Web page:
Combat Stress are the people who help combat veterans who have suffered psychological wounds whilst serving their country: more commonly known as Post Traumatic Stress Disorder (PTSD). It was formed in May 1919, and then known as the Ex-Servicemen's Welfare Society: it was ahead of its time. The prevailing attitude to mental welfare was, by today's standards, primitive, even barbaric.

Those who suffered from mental breakdown during their Service life received little or no sympathy. At the end of the War there were thousands of men returning from the front and from sea suffering from shell-shock. Many were confined in Mental War Hospitals under Martial Law - with the risk of being sent on, without appeal, to asylums.

But the founding mothers of Combat Stress (they were mainly women) believed that these men could be helped to cope with their condition through a rehabilitation programme.  Work was seen as essential to masculine identity; it provided men with financial security and many doctors believed it to be an excellent form of therapy. So, for many years, Combat Stress ran employment schemes that created real work opportunities for Veterans.

A lot has changed since then (not least the charity's name), and they are working with more than 5,900 Veterans who suffer mental ill-health. Residential and community treatment programmes support Veterans with severe PTSD, anxiety and depression. Combat Stress also works in partnership with other organisations to support the welfare of our Veterans within their community.

The physical wounds are obvious but it is the insidious nature of PTSD and the natural reluctance of people to want to admit to having a problem that make this such a challenge. Nightmares, flashbacks, sleepless nights and depression are indicators of the condition, and of course there is the risk of this leading to other destructive behaviours like excessive drinking, gambling and violence. 

Raising the profile of CS: until this year I had never heard of them either.
They offer a free service to ex-service people and their clinical treatments and support services are proven to work. It's no less than these people deserve, right? Right. To be honest, until this year I had never even heard of Combat Stress- all the service charities that I knew about focused on the physical wounds suffered but it seems so obvious that the other side of the coin needs help too.

Combat Stress have co-opted an awareness and fundraising campaign that was started by a similar charity in the US: the idea is to complete 22 press-ups everyday for 22 consecutive days. The significance of the featured number is taken from an awful statistic: apparently 22 combat veterans take their own lives everyday in the US.

Personalised 'plate for the trip.
Social media sites like Twitter and Facebook have video clips of various loons taking part in the challenge, and to that end I thank cycling pals John, Bruce and Ant for doing the hard work and publicising my ickle bike ride! For what it's worth, I do have two or three *unusual* plans for completing the 22 challenge on the trip...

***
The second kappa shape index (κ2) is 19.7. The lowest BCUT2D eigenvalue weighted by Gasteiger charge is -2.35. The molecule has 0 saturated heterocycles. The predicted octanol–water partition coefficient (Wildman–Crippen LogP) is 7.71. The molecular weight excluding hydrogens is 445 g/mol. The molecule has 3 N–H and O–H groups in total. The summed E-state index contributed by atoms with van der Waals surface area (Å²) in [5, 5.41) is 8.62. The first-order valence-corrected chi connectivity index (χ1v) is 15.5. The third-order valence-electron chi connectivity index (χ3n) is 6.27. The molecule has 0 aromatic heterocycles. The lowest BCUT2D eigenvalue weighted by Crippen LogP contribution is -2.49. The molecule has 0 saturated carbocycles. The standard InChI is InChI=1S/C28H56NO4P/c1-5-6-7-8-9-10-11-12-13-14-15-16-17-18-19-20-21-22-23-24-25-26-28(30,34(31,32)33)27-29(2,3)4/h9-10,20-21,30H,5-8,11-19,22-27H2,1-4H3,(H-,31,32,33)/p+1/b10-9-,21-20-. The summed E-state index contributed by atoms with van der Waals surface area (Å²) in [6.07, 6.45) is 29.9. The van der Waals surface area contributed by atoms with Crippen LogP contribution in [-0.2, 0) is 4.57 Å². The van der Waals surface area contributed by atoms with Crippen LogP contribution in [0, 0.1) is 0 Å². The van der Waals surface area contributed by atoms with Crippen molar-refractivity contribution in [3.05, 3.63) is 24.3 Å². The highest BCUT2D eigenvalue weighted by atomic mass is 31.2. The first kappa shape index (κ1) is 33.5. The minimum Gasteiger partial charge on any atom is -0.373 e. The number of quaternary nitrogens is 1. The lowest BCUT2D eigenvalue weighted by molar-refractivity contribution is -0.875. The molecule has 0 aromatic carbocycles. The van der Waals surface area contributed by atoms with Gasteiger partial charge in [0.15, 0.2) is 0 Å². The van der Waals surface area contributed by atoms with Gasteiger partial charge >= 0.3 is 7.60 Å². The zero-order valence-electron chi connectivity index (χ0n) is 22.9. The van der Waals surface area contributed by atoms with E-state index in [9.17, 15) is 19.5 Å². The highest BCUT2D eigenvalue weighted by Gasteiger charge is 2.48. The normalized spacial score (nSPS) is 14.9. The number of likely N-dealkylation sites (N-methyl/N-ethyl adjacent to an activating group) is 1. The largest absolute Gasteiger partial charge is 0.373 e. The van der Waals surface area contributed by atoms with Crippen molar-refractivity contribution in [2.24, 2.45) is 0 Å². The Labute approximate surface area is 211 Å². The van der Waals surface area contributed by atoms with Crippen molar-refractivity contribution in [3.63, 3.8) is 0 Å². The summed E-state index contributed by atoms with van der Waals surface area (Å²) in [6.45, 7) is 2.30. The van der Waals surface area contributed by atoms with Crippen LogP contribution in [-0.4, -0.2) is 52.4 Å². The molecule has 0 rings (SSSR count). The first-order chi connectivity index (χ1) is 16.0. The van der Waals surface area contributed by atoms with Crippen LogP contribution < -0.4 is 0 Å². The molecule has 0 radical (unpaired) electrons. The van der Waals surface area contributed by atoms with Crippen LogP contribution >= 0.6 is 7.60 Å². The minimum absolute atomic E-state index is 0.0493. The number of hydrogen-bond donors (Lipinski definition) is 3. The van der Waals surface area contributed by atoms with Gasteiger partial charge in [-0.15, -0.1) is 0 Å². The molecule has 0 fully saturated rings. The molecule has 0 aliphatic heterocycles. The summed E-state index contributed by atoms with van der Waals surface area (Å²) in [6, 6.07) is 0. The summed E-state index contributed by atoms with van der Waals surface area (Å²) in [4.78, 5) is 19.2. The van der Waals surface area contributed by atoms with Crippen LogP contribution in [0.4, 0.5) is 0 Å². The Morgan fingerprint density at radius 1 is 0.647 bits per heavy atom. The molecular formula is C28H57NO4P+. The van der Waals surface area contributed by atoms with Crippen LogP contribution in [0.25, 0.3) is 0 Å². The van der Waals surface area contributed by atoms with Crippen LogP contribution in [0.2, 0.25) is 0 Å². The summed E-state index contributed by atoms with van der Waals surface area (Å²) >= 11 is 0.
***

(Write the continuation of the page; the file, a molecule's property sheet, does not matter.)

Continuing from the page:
Please follow this link to help those suffering from PTSD!

The other cause is Bloodwise, and they have changed their name too as they were known as Leukaemia and Lymphoma Research until a few years ago but their mission remains the same. They've been working to beat blood cancer since 1960...to stop people dying from blood cancer; to make patients’ lives better; and to look for ways to stop blood cancer before it starts. Needless to say, all this vital and continuous work costs money. That's where we step in!
They set-out to help and support anyone affected by blood cancers.
I know that there are quite a few cancer charities and I'm sure that like me, you get tired and blase to all the appeals for money, almost wondering if you're wasting your time and cash.
A sponsor sent me this email today and I include it here only to show that the time, effort and money that goes to research and caring for those affected by the many strains of cancer *does* make a positive difference...I know it's so easy to get fed-up and have 'compassion fatigue'. I get it too!
"Yes I will happily sponsor you. It’s nice to see Blood Cancer on the map too as this sometimes get overlooked. FYI my brother had Non Hodgkins Lymphoma, luckily he was able to have my stem cells and platelets, which later on cured his cancer. The treatments now are expanding and improving. So this is another reason to donate!"

I think it's that often we don't hear about the success stories that have only come about because of our donations: it's easy to lose track of the real and lasting good that is being done. If you want to read what I'm on about, please follow this link here. You might have something in your eye afterwards though...
The money we raise *does* help people...let's do this!
The inevitable link to donate and help Bloodwise is here, thank you!

Training continues!
As I sit here typing this, the track cycling is in progress at the Rio Olympics. Man alive, now *they* are athletes- go Team GB! That reminds me of my own Olympic success. Sorta...

Thanks to Steve Ashworth for arranging. Top man!

One from Atlanta. Wow!

And as ever, we sign-off with one from the vaults...another Stephen was on one when he wrote this number. Wow!

A stone-cold classic!